Aberystwyth’s Vale of Rheidol Railway has welcomed the NG G13 Beyer Garratt locomotive No. 60 ‘Drakensberg’ after a long journey from Switzerland.
The locomotive’s arrival this week signalled the completion of three years of careful negotiations and an 800-mile journey. The move began on July 12 with a police escort through the centre of Basel, continuing through Germany overnight, arriving at Antwerp on Friday, ready to board a ferry.
The locomotive arrived in Hull at 7am on Saturday before continuing to Birmingham and then onto the Vale of Rheidol arriving on Monday.
The privately owned locomotive has been loaned long-term to the railway. After some restoration work, No 60 will be available to bolster the operational fleet at the Vale of Rheidol Railway if required, offering extended service periods for the current locomotives.
No 60 will not be replacing the iconic Rheidol tanks, but just spreading the load on the existing fleet. Many readers will be aware that the Vale of Rheidol has an extensive museum collection comprising a variety of steam locomotives from all over the world. It is most likely No 60 will operate some heavy summer trains and special charter trains.
Keep an eye on the Vale of Rheidol web page www.rheidolrailway.co.uk or check out the railway’s Facebook page for updates and news on the restoration progress. The first chance to see the locomotive on display will be at the railway’s Roaring 1920s and ‘30s weekend on September 14 and 15.
Llŷr ap Iolo, the railway’s general manager, said: “We are looking forward to having another locomotive join our fleet, as it will offer more flexibility and back up in our operation and something different for those who are interested.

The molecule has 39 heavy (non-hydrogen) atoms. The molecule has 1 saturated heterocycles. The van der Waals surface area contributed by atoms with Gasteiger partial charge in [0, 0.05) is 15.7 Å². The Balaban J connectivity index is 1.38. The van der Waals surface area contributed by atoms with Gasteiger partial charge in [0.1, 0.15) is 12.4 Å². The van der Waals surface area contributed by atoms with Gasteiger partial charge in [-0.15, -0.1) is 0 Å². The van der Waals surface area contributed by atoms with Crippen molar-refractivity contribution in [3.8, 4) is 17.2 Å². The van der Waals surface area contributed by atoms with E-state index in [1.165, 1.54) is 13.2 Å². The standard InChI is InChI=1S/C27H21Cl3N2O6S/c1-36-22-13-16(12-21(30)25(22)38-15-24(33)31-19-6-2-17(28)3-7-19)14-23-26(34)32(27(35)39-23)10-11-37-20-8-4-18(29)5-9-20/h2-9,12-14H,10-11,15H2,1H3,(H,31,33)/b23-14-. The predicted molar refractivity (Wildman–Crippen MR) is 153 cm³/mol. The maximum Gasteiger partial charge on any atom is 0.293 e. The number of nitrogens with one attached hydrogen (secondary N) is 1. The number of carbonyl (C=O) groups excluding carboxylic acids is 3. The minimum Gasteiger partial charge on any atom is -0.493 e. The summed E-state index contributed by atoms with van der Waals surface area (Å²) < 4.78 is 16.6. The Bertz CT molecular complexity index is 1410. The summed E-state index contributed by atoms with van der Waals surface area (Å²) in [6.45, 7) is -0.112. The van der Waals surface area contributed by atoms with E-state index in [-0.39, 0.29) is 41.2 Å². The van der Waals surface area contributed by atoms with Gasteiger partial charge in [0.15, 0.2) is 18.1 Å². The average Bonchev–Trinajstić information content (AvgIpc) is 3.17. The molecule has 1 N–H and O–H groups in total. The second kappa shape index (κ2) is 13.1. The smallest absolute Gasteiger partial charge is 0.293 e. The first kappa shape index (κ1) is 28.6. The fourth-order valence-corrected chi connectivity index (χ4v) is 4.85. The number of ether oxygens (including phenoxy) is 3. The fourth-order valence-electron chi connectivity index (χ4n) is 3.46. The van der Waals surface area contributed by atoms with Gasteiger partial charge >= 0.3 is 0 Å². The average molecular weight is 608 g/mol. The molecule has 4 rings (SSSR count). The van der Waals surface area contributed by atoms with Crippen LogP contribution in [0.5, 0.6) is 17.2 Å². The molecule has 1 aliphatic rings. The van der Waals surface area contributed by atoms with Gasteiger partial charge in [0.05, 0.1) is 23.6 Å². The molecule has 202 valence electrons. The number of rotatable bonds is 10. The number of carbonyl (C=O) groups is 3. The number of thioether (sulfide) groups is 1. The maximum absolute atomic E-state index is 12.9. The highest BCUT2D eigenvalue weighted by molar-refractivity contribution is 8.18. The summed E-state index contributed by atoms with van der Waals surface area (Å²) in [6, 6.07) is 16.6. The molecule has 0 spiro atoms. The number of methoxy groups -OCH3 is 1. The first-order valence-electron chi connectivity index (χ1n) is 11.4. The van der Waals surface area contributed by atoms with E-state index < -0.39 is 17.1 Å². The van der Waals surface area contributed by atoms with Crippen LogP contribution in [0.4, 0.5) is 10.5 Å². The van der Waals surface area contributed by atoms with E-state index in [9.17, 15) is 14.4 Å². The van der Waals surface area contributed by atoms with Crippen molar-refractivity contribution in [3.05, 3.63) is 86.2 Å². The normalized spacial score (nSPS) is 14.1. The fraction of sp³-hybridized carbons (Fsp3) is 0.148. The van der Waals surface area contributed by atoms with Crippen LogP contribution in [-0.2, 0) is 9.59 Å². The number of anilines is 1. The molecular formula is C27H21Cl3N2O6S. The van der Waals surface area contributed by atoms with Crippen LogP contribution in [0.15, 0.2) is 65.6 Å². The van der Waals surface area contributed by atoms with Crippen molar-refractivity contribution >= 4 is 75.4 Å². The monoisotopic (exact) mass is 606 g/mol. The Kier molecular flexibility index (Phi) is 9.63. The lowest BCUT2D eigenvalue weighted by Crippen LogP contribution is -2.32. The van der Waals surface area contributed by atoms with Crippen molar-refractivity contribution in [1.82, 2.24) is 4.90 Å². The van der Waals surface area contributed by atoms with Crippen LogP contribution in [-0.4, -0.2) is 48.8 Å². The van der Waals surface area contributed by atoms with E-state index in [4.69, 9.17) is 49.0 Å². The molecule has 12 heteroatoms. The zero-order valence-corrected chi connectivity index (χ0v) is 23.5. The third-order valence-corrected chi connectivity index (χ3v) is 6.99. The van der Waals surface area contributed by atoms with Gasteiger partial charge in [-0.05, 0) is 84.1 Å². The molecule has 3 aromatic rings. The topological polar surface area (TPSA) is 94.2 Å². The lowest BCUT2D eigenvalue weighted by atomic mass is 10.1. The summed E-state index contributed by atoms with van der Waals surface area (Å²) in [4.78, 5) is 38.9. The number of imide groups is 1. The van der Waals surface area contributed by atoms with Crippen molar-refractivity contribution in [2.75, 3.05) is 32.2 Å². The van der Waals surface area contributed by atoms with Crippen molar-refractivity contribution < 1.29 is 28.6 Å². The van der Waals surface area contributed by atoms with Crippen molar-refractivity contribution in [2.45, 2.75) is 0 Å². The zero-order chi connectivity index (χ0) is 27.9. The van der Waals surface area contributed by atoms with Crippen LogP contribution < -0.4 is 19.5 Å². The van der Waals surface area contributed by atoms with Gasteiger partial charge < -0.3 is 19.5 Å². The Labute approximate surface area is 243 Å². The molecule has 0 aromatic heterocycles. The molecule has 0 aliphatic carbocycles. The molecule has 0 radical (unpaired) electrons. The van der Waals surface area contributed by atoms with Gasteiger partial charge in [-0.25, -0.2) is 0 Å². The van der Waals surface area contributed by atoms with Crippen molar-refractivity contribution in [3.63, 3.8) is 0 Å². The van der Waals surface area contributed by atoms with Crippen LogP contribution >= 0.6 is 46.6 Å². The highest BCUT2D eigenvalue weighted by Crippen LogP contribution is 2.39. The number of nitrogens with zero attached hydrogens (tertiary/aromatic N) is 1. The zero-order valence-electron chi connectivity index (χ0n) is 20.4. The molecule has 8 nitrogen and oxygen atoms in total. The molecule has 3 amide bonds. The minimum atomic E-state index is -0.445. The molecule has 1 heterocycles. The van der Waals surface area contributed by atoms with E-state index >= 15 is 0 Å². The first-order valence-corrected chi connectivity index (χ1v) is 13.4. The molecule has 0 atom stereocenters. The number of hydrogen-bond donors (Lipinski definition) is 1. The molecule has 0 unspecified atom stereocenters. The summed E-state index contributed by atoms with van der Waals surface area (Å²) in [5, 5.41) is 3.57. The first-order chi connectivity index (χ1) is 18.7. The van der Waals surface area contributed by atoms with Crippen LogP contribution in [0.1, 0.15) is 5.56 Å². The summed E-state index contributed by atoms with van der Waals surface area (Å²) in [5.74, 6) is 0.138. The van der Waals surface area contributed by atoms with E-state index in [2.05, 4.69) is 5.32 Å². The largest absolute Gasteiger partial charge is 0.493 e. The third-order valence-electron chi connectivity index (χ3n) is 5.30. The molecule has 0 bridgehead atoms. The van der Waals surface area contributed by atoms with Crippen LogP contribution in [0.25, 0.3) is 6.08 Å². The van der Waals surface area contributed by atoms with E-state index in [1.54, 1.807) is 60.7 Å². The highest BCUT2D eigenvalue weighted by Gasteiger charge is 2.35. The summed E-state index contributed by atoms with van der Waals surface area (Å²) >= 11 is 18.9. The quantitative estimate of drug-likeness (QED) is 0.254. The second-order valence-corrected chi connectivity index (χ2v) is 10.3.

“It has been a long time in the making and our work begins over the next 12 to 18 months preparing her to work the VoR with a 10-year ticket on the boiler. We are very grateful to the owner for allowing the VoR to have a long-term loan of the locomotive on the railway.”
Robert Gambrill, the railway’s chief executive, thanked Schinzacher Baumschulbahn, haulage contractors Allelys and the railway’s staff for their hard work to welcome No 60 to the UK.
“We are now all looking forward to seeing her climb the 1 in 40 to Devils Bridge, enabling everyone to enjoy the spectacular views from our railway, offering yet another excuse to come and see us if one was needed,” he added.
Opened in 1902, the railway is a masterpiece of engineering and has been delighting passengers for generations. Although the line no longer carries lead ore from the mines, it has been carrying tourists to the beauty spot of Devil’s Bridge for more than 100 years.
The journey starts in Aberystwyth and runs for 12 miles to Devil’s Bridge, home of the famous Mynach Falls, passing through some of Wales’ most spectacular scenery.